More than 240 Hospice Advocates representing 200 Congressional districts are on Capitol Hill to call on Congress for assistance in temporarily halting implementation of CMS action that is leaving hospice patients without medications they need at the end of life.
Congressional meetings with 330 offices are scheduled as part of the Hospice Action Network and the National Hospice and Palliative Care Organization’s annual Advocacy Intensive. The event highlights the role of bedside caregivers and is attended primarily by members from the hospice interdisciplinary team – physicians, nurses, Social workers, chaplains, hospice aides and volunteers.
Key issues concerning the nation’s hospice community that will be a focus of outreach during the Advocacy Intensive include:
· The harm being done to patients as a result of the poorly thought-out implementation of CMS guidance regarding Part D and prescription drug payments for hospice patients.
· The conﬂuence of reimbursement cuts, increased regulatory and administrative burdens (PDF), and the prospect of signiﬁcant additional changes to the Medicare Hospice Beneﬁt in the near future, which are jeopardizing the health of the hospice community and access to it.
“Given the impact on patients who are facing the final days, weeks or months of their lives, the prior authorization process for Part D beneficiaries who are on hospice must be temporarily halted,” said J. Donald Schumacher, NHPCO president and CEO, “The policy itself is not the issue, the problem is that there is no existing infrastructure in place to support the Guidance by CMS and protect the patient.”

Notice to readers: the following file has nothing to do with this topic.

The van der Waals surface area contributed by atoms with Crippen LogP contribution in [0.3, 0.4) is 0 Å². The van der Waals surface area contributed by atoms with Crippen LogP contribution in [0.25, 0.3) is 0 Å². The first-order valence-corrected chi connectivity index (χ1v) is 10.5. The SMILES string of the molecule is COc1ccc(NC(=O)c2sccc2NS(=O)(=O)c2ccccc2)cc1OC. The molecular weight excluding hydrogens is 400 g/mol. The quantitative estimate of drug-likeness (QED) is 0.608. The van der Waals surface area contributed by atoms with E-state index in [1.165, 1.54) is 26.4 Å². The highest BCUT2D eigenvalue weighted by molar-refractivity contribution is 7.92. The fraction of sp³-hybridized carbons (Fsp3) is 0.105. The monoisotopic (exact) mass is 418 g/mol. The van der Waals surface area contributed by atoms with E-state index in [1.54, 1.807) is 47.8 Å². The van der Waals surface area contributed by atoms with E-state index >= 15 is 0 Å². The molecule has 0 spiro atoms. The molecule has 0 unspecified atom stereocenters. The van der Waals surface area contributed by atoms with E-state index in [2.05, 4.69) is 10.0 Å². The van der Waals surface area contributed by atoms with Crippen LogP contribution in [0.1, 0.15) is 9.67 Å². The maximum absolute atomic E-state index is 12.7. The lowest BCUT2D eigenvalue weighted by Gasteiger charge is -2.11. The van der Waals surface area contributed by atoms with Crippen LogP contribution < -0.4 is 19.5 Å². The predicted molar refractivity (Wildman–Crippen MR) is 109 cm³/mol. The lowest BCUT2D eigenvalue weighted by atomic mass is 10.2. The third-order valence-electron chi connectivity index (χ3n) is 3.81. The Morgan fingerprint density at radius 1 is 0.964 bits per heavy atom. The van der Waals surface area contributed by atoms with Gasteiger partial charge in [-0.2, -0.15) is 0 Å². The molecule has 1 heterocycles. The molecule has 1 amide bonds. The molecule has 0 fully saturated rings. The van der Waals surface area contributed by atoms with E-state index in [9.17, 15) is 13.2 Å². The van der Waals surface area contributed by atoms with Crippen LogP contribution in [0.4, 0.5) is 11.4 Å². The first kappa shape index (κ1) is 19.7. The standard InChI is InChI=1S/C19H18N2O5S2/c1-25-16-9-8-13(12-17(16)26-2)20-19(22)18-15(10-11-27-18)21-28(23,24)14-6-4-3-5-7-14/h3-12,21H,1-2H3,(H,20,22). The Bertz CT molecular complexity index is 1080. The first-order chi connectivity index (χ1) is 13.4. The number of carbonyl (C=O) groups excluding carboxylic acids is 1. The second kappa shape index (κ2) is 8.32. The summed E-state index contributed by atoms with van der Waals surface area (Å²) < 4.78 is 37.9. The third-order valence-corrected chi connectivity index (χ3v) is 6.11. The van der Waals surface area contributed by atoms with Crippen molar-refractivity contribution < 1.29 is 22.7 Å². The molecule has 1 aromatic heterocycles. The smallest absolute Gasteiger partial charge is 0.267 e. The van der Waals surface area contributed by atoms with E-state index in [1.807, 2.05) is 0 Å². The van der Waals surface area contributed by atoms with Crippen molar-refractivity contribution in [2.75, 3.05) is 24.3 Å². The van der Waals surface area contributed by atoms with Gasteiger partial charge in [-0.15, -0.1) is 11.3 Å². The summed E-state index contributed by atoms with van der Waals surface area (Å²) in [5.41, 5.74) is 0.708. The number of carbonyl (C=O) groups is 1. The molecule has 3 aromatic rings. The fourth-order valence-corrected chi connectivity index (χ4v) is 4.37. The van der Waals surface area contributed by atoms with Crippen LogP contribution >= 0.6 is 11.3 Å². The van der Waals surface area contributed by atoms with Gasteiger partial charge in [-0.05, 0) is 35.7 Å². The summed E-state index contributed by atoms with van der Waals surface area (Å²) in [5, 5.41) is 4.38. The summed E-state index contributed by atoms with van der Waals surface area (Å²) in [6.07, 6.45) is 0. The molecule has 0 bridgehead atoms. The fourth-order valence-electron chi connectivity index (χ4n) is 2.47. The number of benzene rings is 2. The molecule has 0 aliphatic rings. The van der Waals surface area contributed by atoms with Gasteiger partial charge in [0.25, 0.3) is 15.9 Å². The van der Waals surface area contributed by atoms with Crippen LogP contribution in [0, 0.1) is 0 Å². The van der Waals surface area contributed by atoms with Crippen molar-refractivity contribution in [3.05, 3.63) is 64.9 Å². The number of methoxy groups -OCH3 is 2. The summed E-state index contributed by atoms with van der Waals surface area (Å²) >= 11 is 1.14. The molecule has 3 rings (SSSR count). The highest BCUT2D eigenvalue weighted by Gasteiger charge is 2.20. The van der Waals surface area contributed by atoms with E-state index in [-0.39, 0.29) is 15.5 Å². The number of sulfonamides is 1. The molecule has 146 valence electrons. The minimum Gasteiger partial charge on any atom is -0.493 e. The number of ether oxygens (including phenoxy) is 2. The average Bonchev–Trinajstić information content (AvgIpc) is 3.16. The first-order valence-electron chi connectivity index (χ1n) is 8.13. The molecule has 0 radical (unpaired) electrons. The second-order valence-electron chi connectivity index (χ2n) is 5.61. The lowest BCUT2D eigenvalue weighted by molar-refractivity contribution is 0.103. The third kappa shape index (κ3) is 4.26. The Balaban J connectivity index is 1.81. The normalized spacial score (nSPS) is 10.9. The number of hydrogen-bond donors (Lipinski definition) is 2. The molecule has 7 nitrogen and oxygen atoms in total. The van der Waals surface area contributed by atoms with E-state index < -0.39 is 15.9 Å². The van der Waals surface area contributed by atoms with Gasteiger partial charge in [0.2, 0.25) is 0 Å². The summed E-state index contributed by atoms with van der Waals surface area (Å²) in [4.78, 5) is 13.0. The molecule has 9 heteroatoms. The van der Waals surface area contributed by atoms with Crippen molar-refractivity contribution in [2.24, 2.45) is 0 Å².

Advocates and hospice supporters across the country are participating virtually by contacting their elected officials in an outreach effort coordinated by HAN’s “Click to Call” campaign increasing the presence of hospice on Capitol Hill throughout the week.
More than 1.5 million patients, along with their family caregivers, receive care from our nation’s hospices every year, reports NHPCO.
“One of the primary purposes of this event is to convene a robust and diverse group that could share the stories of hospice with members of Congress,” added Schumacher. “Taking frontline hospice professional to the Hill is a priority and I’m pleased to report that more than half of our participants are clinical staff.”
For more information on Hospice Action Network and advocacy efforts, visit: www.hospiceactionnetwork.com.